It’s usually agreed there are two kinds of writers. First are those who blaze through an initial draft with minimal planning and editing, powered by a passion that lets the ideas keep flowing—or so I understand the process. Then there are writers like me who plot and think and second-guess and polish (and despair) and who refuse to move on until the base is solid.
So in the latest project, which is a short piece outside of any genre I’ve worked in before, I decided to be the other kind of writer, the one who just writes. I did cheat a bit. I had a pretty decent outline of the intended work to guide me. But from there it was a matter of throwing words down, and when the words didn’t come I went to Write or Die, and punched out brainstorming dialog until I had some ideas to work with.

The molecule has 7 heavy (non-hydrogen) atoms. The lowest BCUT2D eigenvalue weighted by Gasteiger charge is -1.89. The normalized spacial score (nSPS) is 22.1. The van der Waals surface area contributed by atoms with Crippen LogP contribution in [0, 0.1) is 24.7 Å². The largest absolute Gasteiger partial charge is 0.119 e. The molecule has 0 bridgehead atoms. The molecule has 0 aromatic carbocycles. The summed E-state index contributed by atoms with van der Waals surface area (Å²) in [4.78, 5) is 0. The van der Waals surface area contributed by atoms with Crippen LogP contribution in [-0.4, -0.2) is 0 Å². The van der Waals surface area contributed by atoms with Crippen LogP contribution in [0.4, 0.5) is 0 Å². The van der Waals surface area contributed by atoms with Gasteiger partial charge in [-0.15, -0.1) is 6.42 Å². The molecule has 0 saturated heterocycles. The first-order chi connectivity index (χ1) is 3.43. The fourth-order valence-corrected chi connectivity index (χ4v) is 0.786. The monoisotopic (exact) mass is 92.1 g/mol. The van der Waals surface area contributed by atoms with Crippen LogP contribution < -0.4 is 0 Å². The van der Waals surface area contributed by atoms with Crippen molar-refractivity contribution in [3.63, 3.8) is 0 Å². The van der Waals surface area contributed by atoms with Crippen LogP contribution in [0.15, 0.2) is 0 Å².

Was it a helpful process?
Well, yes, up to a point. I got three-quarters of the story down in what for me qualifies as a very short time. But then I hit a wall. When it came time to link up the plot threads and write a coherent, meaningful climax and conclusion, I couldn’t do it. The base was not solid. The story had changed en route. I desperately needed to go back and re-define the theme, the motivation, the goal. So that’s what I’m doing now, and after that I’ll tackle the ending.
But the work was not wasted. I’m guessing 80% of what I’ve got will still be there when this next draft is done. And writing fast was actually a lot of fun.